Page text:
First, to those celebrating in the States (but really to everyone), happy Thanksgiving and thanks for your support through the past three years.
Those watching my recent VR streams know that I have struggled with performance issues. This goes back quite a time, actually — ever since I got the 1080ti, although they have been worse since I replaced the Rift with the Rift S.
The problem: after loading with great performance, as high as 50-60 FPS in VR, the graphics card after a few minutes goes to 100% load on 3D processing and the frames crater. Even more interesting is that the situation is persistent — once it begins nothing seems to fix it, including turning down sliders.
Today after some significant testing I think I’ve found the source of the problem: hyperthreading. I turned hyperthreading on my PC off, running on the four physical cores rather than eight virtual. (Yes, I already had threading support off in the GPU). While I was at it I also upped my CPU overclock to 4.8 from 4.6, without any real negative effect. And almost instantly the GPU performance improved and stayed rock-solid, as did temps on the GPU core. This is all good news as the situation has been driving me nuts. We will see if it lasts, but so far, it seems that for whatever reason X-Plane, the Rift S, the 1080ti, and hyperthreading were not playing well together.
Now that I’ve wiped the PC drive, reinstalled Windows 10, and upgraded to 64G RAM, I wanted to begin testing the new PC environment with VR. I’d also been reading about two add-ins for X-Plane 11: Traffic Global from Just Flight (payware), and the extended night lighting scenery download from the .ORG (donationware), and was eager to test them out. Finally, I’d read about some new configuration settings for Oculus Mirror (which I use to stream VR sessions from the Rift S) that apparently create a mirror more representative of what I see in the headset, and less likely to promote motion sickness for those watching, and wanted to test those settings out, too.
So, last night after the kids were in bed, I decided it was testing time. I loaded up the VFlyte SR-20 at KTPA (my custom airport model), activated Traffic Global, and went for a spin. There is a video below, including a random simulator crash at the very end. Not sure what caused it, but it was an X-Plane crash as the PC kept running. Regardless, early impressions are that my VR performance is better — higher frame rates generally, and smoother performance especially using Asynchronous Spacewarp. My impression of Traffic Global is that I’m very impressed. Great injection of real-world traffic, great models and animation, and no real frame-rate hit that I can see. My impression of the extended night lighting scenery is WOW! Beautiful, with lights all the way to the horizon, and again, little to no frame-rate impact that I can see — although I’ll do more testing to get a better sense of that. The image up top is a screen grab of what it produces, and again, here’s a video.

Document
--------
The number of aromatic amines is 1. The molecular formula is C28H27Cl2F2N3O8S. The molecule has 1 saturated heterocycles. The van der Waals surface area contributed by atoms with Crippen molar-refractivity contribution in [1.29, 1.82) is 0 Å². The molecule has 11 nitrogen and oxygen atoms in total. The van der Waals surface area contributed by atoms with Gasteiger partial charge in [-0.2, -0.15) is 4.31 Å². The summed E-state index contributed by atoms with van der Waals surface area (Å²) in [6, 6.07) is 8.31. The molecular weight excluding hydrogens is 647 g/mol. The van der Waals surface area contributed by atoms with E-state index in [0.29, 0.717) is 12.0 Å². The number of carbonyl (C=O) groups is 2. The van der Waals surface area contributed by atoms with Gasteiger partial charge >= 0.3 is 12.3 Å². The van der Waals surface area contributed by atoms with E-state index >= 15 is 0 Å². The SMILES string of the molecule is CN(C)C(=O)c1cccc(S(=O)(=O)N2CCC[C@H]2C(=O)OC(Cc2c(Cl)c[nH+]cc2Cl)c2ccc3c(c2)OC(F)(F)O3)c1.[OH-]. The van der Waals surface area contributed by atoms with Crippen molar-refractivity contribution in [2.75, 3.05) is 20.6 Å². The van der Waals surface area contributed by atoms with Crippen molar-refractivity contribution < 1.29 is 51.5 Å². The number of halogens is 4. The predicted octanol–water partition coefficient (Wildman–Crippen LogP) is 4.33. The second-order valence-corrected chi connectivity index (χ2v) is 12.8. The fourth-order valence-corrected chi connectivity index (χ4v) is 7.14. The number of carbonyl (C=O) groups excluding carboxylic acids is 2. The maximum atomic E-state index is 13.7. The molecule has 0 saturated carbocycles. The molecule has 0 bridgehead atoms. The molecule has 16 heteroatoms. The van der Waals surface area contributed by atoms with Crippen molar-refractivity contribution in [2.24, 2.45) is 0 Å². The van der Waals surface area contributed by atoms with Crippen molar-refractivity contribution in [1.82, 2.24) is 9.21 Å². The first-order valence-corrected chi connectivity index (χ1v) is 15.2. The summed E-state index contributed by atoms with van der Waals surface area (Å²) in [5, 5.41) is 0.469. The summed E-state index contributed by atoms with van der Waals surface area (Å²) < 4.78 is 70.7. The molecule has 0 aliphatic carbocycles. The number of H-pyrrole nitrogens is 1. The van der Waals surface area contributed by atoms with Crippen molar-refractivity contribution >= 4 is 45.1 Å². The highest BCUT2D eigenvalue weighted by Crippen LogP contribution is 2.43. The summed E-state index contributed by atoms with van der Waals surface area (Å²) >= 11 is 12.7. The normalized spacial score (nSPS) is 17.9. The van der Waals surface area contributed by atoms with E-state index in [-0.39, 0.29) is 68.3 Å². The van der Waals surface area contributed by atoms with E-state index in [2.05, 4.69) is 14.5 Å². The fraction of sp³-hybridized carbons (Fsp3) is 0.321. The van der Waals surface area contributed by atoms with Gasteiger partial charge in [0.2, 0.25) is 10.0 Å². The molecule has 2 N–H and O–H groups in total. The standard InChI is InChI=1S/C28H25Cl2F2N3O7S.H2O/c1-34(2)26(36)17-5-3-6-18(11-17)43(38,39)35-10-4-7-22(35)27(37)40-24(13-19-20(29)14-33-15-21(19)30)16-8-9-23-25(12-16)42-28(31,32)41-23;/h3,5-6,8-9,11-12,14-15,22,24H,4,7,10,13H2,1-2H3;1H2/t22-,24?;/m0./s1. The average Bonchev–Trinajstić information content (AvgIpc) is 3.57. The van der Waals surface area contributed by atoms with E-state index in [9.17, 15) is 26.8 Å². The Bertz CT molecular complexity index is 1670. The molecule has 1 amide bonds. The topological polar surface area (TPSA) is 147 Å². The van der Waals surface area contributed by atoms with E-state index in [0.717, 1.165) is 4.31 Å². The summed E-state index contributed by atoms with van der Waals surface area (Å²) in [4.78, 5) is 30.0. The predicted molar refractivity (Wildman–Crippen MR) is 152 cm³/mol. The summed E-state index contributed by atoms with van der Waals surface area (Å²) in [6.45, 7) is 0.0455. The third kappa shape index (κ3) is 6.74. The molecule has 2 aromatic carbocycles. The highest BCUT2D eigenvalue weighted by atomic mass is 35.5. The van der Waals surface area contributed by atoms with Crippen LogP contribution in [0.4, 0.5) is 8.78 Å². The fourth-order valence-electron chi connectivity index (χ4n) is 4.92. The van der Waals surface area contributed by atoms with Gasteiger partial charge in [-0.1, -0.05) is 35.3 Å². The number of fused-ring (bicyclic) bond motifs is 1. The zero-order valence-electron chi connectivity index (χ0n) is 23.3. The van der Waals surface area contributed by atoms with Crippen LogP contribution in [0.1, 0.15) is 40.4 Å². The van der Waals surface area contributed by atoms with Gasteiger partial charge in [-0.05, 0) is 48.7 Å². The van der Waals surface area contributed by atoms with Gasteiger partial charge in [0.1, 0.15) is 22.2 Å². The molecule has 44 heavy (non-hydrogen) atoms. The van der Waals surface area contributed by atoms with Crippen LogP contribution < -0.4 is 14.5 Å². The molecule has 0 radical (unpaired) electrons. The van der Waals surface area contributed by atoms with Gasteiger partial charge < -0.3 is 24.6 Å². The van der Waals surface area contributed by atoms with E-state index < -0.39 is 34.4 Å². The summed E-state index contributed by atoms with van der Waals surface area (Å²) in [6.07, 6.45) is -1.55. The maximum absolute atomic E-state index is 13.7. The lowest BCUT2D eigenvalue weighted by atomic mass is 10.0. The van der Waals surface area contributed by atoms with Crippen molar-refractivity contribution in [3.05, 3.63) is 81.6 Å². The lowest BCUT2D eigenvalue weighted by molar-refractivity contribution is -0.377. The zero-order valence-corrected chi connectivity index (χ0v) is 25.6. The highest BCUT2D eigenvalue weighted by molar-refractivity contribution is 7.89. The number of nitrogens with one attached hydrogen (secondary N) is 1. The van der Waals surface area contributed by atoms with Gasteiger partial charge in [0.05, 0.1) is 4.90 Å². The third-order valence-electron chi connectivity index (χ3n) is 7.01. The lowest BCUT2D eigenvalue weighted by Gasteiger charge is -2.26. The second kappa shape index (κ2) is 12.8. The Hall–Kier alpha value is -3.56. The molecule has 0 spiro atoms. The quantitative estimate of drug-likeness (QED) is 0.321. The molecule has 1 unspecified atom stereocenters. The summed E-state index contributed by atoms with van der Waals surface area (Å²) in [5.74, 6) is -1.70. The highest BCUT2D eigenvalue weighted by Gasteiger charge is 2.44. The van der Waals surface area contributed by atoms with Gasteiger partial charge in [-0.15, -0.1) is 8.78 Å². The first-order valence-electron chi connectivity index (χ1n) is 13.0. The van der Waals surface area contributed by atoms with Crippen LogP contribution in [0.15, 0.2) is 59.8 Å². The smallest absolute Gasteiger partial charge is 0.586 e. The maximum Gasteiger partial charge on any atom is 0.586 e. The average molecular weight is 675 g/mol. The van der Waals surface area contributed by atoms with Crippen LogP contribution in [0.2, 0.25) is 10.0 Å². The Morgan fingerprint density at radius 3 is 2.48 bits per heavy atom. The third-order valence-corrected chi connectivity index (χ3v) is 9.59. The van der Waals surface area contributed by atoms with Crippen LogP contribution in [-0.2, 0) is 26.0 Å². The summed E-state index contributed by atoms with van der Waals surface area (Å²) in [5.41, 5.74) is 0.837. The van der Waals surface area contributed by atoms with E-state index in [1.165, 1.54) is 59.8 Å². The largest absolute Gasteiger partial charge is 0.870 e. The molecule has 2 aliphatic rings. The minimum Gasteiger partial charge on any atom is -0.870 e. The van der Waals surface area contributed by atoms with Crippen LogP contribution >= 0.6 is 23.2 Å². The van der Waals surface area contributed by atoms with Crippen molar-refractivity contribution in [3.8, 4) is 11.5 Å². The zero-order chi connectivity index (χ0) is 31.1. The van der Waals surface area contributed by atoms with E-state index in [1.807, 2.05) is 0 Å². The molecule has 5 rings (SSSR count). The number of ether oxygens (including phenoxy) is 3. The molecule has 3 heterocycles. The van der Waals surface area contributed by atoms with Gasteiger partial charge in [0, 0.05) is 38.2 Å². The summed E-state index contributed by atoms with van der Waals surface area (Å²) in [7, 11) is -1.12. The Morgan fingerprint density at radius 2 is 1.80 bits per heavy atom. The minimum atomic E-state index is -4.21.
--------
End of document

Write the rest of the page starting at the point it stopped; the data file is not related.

Oh, one final thing: for this video I just used the default Oculus Rift S headset and mic rather than my aviation headset. I think it worked really well, even if it doesn’t sound like an aviation headset. It’s certainly more comfortable.
I’m happy to say that last week I passed my instrument rating check ride. I’m looking forward to flying in the system and building my proficiency with this new skill set. Thanks for all the encouragement along the way.
I also replaced the RAM in the sim yesterday, pulling the two 8 gig strips that shipped with the machine and replacing them with four 16 gig strips. This means the sim now has 64 gig RAM on board, and while it initially messed up my overclocking settings, with some tweaking the sim is running stable. While I have not noticed a frame rate improvement (nor did I expect to), the sim is now very smooth with little to no stutters.
I’ve been getting hard crashes, all the way to a reboot, when streaming. I thought the El Gato camera card was the problem, but the crashes continued after getting a new camera card last week. So I decided that today was the day to completely wipe the PC Windows drive and do a full and fresh install of the operating system. That drive has never been wiped since I bought the PC four years ago, and it was crammed full of legacy registry entries and other junk from years of use (and using FSX, P3D and X-Plane along the way). I very deliberately run X-Plane from a separate SD drive, so it would be unaffected by a change like this — and it’s a reason that you should probably run X-Plane from its own dedicated drive, too. (In fact, I have X-Plane and its associated programs on one drive, and all my ORBX and ortho scenery on a different drive, just so they won’t be affected by any Windows problems or updates — in fact, I could buy a new PC, plug in those drives, and be good to go for the most part).
So far, it seems everything has turned out OK. It took a while to download some drivers, and I’ve had to update a few settings that changed with the new installation, but now I have a clean Windows drive that’s loaded only with a bare-bones install of Windows 10, Navigraph’s data install program, Active Sky XP, Project Lasso, and the OBS streaming software. I have not noticed a significant increase in performance, but the sim seems to be running very smoothly — and no crashes so far. With any luck tomorrow I’ll get in a stream for testing.